The current design of the orbital launch pad in Boca Chica features no flame diverter at all and the booster sits just 20 meters above the ground. And so, when the engines fire, an enormous amount of heat and energy is sent directly onto the concrete below.

In the past, this has caused problems for SpaceX, with large chunks of concrete being thrown back up into the engine bay, completely destroying engines. In order to avoid this, SpaceX covers the concrete in an ablative coating called Martyte.

This protects the concrete and stops it from breaking up and flying into the engine bay. The orbital launch pad will also feature a large water deluge system that sprays water directly below the engines.

Despite the common misconception, the water isn’t just there to reduce the heat. Its main goal is to reduce the sound energy created by the engines, which can be extremely damaging to both the rocket and the launch pad.

Another factor that SpaceX has to consider is the sheer amount of load on the vehicle when all 29 engines fire up. The thrust puck at the bottom of the booster is designed to transfer all of the force from the engines onto the walls of the booster.

In order to gradually ramp up to full power, the engine ignition will be staggered. This is something that SpaceX already does on both the Falcon 9 and Falcon Heavy rockets. On the Falcon 9, opposing engines are lit in pairs, 150 milliseconds apart, meaning the rocket reaches full power in just half a second.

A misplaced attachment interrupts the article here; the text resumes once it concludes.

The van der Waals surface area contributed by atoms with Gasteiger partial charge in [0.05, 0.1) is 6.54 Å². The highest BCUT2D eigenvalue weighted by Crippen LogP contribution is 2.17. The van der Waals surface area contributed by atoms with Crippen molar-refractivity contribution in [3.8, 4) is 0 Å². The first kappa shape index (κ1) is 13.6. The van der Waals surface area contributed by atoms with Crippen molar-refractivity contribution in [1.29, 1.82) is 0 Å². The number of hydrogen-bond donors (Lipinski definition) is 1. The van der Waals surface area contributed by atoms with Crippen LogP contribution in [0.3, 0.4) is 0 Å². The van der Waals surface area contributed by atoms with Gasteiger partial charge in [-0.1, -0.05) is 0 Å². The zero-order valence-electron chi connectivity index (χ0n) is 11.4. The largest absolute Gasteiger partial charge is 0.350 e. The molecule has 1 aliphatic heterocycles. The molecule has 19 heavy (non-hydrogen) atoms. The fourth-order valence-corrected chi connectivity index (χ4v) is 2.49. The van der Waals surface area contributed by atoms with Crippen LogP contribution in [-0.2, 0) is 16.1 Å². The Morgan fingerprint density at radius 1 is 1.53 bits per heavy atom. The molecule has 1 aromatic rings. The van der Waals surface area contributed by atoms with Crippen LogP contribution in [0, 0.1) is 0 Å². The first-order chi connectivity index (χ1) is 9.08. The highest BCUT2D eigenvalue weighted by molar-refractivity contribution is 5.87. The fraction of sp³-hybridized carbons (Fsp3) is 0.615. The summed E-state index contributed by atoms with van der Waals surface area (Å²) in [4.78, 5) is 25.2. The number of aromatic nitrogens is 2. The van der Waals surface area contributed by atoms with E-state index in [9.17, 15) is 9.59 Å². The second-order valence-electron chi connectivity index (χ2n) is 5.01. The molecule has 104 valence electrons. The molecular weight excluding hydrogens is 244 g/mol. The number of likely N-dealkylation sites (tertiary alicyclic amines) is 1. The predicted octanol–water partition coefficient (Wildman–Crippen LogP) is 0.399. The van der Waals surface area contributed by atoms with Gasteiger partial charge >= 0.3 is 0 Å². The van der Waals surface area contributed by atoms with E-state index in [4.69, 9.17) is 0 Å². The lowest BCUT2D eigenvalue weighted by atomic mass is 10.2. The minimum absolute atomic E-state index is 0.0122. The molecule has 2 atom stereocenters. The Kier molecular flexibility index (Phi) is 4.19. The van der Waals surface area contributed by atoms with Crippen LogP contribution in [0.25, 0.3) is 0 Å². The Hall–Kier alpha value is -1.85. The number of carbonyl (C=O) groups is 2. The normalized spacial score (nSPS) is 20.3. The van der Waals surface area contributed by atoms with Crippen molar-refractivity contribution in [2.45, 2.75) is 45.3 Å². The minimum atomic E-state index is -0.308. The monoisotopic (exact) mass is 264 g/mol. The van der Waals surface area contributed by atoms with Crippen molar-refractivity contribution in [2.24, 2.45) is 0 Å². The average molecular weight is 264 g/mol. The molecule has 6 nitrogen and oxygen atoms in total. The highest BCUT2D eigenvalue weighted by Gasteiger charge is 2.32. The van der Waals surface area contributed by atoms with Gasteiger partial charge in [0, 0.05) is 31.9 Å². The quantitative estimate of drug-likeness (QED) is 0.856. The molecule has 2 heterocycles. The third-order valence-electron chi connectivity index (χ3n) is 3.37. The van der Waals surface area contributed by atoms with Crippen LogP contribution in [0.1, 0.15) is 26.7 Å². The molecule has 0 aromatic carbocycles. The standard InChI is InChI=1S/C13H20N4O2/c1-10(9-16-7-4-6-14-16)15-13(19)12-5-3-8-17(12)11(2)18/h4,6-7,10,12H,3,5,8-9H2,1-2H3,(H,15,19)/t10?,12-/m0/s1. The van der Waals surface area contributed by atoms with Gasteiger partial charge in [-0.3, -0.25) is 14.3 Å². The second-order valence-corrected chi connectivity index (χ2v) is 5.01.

For Super Heavy, a similar ignition sequence would take around 2 seconds to light each engine. Part of the reason for having so many engines instead of just a few larger engines is redundancy. If multiple engines shut down during a launch or landing, it won’t mean the rocket is destroyed, since the other engines can turn on or throttle up to compensate for the loss of thrust.

This is a philosophy that Falcon 9 also employs. During a Starlink launch last year, a Merlin engine shut down during launch but the Falcon 9 still managed to get its payload into the correct orbit. This did however affect the booster landing since the engine that failed wasn’t able to slow the vehicle down for the landing.

On Falcon 9, only 3 engines are able to perform the landing burn, so there is nothing they can do if one fails to light. But since Super Heavy has way more engines than the Falcon 9, it will give it a much wider throttle range, allowing it to hover.

This is especially crucial for Super Heavy since it’s designed to be caught out of the sky instead of actually landing. These are all important milestones that won’t be reached successfully unless SpaceX performs multiple full static fires.

No matter what happens during the first full static fire of Super Heavy, it’s guaranteed to be extremely exciting. If everything goes perfectly, it should pave the way for Starship to make its very first orbital launch later this year.

Either way, it’s amazing to think about all of the incredible engineerings that has gone into making not just the most advanced rocket engine ever made but also the enormous structures that sit on top of them.